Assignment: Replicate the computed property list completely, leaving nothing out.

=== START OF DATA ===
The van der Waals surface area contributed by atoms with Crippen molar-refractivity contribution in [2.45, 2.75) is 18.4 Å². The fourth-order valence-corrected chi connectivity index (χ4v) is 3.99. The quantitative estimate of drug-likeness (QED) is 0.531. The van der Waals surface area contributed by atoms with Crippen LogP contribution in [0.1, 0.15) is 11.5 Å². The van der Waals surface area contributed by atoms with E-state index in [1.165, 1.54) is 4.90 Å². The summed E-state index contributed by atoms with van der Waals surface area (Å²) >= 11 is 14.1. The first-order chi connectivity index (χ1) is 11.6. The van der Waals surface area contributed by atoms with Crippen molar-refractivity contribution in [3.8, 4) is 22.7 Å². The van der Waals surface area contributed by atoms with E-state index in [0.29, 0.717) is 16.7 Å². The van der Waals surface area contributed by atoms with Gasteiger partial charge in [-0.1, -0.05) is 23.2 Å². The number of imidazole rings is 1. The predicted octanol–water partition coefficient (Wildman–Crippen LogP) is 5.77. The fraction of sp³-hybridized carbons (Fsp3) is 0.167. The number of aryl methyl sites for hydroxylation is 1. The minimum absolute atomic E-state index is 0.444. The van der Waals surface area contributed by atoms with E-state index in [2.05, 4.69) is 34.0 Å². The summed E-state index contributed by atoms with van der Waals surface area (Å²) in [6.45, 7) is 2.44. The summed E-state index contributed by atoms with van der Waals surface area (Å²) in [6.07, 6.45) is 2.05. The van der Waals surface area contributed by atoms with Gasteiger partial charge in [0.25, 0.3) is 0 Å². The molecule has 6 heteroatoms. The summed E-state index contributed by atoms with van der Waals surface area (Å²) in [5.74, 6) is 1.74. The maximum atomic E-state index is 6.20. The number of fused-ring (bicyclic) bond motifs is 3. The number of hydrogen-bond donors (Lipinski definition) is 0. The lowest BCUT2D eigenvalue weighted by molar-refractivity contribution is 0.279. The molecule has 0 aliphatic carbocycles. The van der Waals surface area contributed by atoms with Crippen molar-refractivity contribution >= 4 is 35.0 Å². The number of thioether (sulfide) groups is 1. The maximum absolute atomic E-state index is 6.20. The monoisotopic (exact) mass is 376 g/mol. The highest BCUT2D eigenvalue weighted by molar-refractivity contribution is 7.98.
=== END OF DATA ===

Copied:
The van der Waals surface area contributed by atoms with Crippen molar-refractivity contribution in [2.45, 2.75) is 18.4 Å². The fourth-order valence-corrected chi connectivity index (χ4v) is 3.99. The quantitative estimate of drug-likeness (QED) is 0.531. The van der Waals surface area contributed by atoms with Crippen LogP contribution in [0.1, 0.15) is 11.5 Å². The van der Waals surface area contributed by atoms with E-state index in [1.165, 1.54) is 4.90 Å². The summed E-state index contributed by atoms with van der Waals surface area (Å²) >= 11 is 14.1. The first-order chi connectivity index (χ1) is 11.6. The van der Waals surface area contributed by atoms with Crippen molar-refractivity contribution in [3.8, 4) is 22.7 Å². The van der Waals surface area contributed by atoms with E-state index in [0.29, 0.717) is 16.7 Å². The van der Waals surface area contributed by atoms with Gasteiger partial charge in [-0.1, -0.05) is 23.2 Å². The number of imidazole rings is 1. The predicted octanol–water partition coefficient (Wildman–Crippen LogP) is 5.77. The fraction of sp³-hybridized carbons (Fsp3) is 0.167. The number of aryl methyl sites for hydroxylation is 1. The minimum absolute atomic E-state index is 0.444. The van der Waals surface area contributed by atoms with E-state index in [2.05, 4.69) is 34.0 Å². The summed E-state index contributed by atoms with van der Waals surface area (Å²) in [6.45, 7) is 2.44. The summed E-state index contributed by atoms with van der Waals surface area (Å²) in [6.07, 6.45) is 2.05. The van der Waals surface area contributed by atoms with Gasteiger partial charge in [0.25, 0.3) is 0 Å². The molecule has 6 heteroatoms. The summed E-state index contributed by atoms with van der Waals surface area (Å²) in [5.74, 6) is 1.74. The maximum atomic E-state index is 6.20. The number of fused-ring (bicyclic) bond motifs is 3. The number of hydrogen-bond donors (Lipinski definition) is 0. The lowest BCUT2D eigenvalue weighted by molar-refractivity contribution is 0.279. The molecule has 0 aliphatic carbocycles. The van der Waals surface area contributed by atoms with Crippen molar-refractivity contribution >= 4 is 35.0 Å². The number of thioether (sulfide) groups is 1. The maximum absolute atomic E-state index is 6.20. The monoisotopic (exact) mass is 376 g/mol. The highest BCUT2D eigenvalue weighted by molar-refractivity contribution is 7.98.